You can use the orientation of the Big Dipper to tell time with a precision of about 15-30 minutes. First, find the two stars at the far end of the Big Dipper cup, the stars that do not touch the handle. Draw an imaginary line segment starting at the North Star and passing through the two Big Dipper cup stars. Now, draw a big circle around the North Star. Your circle is a 24-hour clock. Number the circle from 0 hours at the top, counterclockwise to 12 hours at the bottom of the circle, and back up to 24 hours at the top. (O hours and 24 hours are the same on this clock because the day is 24 hours long.) The hour number on the big circle closest to where your imaginary line intersects this circle is called your raw time. Due to the location of the Big Dipper compared to the rest of the stars, the time nearest the intersection (the raw time) is correct for March 6. For any other night, subtract two times the number of months the current date is after March 6 from the raw time. For example, let’s say the imaginary line between the North Star and the Dipper stars is pointed to the right. That means the raw time is 18 hours or 6 p.m. If you made this observation on October 6, which is seven months after March 6, you would subtract two times seven or 14 hours from the raw time.  Thus, the time for November 6 is 18 hours minus 14 hours or 4 hours. In other words, 4 a.m. Don’t forget to convert for daylight savings time if needed. For a more complete explanation on how to do the Big Dipper clock math, go to http://goo.gl/02HmA. If you prefer a more visual tool, and a fun project to do with your kids, there is a simple “star clock” template and instructions at http://goo.gl/SFKrE. Use this paper star clock whenever you watch is broken.

Sunday: Jupiter is one fist above due southwest at 7:56 p.m. The bright star Antares is about two fists to the left of Jupiter, above the south-southwest horizon. Even though Antares is a supergiant, it still looks like a point through most telescopes. Most, but not all. Astronomers used the European Space Agency Very Large Telescope Interferometer to create an image of the surface of Antares. To see that image for yourself, go to https://goo.gl/Y4G4WF. To see Antares for yourself, look outside.

Monday: The calendar says summer is nearing an end. School starting says summer is nearing an end. The summer triangle in the sky begs to differ, as it is still high in the sky. Vega, the brightest star in the triangle, is a little bit south of straight overhead at sunset. Deneb is six and a half fists above the east horizon and Altair is five fists above the southeast horizon.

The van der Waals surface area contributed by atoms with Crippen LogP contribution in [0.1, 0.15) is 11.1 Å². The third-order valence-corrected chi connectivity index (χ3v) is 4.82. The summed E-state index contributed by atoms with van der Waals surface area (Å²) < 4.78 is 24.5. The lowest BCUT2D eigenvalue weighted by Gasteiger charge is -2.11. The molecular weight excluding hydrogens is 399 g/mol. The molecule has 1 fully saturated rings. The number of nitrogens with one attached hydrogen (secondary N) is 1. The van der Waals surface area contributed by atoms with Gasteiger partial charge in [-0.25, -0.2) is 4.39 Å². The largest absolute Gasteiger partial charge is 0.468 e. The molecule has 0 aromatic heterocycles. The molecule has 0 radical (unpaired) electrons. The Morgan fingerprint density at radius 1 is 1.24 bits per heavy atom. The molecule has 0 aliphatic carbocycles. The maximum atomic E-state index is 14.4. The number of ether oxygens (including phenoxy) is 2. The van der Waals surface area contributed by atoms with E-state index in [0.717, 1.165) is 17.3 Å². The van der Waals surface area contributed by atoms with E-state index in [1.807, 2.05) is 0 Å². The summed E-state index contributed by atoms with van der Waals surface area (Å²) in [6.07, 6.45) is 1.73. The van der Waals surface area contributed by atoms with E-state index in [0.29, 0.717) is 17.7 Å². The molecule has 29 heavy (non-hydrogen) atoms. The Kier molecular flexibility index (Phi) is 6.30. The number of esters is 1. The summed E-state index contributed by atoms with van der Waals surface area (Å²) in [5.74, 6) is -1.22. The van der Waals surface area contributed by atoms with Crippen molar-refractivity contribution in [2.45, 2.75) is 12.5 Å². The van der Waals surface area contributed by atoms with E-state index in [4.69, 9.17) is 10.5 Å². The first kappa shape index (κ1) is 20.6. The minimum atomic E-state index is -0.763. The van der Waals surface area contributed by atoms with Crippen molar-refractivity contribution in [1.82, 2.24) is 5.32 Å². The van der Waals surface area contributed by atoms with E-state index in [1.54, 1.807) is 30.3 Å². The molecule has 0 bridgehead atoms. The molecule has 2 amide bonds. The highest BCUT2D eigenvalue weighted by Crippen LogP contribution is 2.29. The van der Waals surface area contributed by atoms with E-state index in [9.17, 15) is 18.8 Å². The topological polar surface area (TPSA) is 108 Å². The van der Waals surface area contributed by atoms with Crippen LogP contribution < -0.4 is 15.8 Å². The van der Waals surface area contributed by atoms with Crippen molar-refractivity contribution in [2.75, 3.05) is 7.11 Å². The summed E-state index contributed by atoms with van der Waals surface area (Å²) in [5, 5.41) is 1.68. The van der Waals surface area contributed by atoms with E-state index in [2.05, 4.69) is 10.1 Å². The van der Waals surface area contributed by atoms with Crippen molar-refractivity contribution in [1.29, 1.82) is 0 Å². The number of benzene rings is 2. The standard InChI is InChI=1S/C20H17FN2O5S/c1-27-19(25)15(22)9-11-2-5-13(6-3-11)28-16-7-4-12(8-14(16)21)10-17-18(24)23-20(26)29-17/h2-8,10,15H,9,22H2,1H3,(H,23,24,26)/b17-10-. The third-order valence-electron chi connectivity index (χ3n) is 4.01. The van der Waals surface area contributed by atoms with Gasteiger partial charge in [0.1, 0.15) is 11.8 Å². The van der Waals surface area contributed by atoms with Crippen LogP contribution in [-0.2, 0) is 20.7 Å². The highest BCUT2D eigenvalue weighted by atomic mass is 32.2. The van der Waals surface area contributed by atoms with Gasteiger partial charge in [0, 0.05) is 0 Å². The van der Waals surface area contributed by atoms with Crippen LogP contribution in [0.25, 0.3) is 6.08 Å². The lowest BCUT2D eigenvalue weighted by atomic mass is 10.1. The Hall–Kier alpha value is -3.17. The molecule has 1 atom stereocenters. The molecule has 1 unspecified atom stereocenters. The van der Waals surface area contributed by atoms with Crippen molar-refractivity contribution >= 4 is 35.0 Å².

Tuesday: In 1987, the rock group Def Leppard sang “Pour some sugar on me, in the name of love. Pour some sugar on me, come on fire me up”. In 2012, some European astronomers “found some sugar near stars, they were very young. Found some sugar near stars, out where planets formed.” Astronomers observed molecules of glycolaldehyde, a simple form of sugar, in the disk of gas and dust orbiting young binary stars. This is the first time astronomers have found this simple sugar so close to a star indicating that organic molecules can be found in planet-forming regions of stars. For more information, go to http://goo.gl/tfwy1.

Wednesday: Venus and the bright star Spica are just above the west-southwest horizon at 8 p.m. They are between the waxing crescent moon and the horizon.

Thursday: Had the script been written a little differently for a well-known Robin Williams movie, we might have heard Mr. Williams shout, “Goooood Morning Orion the hunter”. Orion is typically thought of as a winter constellation. But, it makes its first appearance in the early morning summer sky. The lowest corner of Orion’s body, represented by the star Saiph (pronounced “safe”), rises at 2 a.m., well before the Sun. By 6 a.m., Orion’s belt is nearly four fists above the south-southeast horizon.

Friday: At 8 p.m., Saturn is two fists above the south horizon and Mars is one and a half fists above the south-southwest horizon.


The positional information in this column about stars and planets is typically accurate for the entire week. For up to date information about the night sky, go to https://nightsky.jpl.nasa.gov/planner.cfm.

Tuesday, August 28, 2018

The Ellensburg WA sky for the week of 9/1/18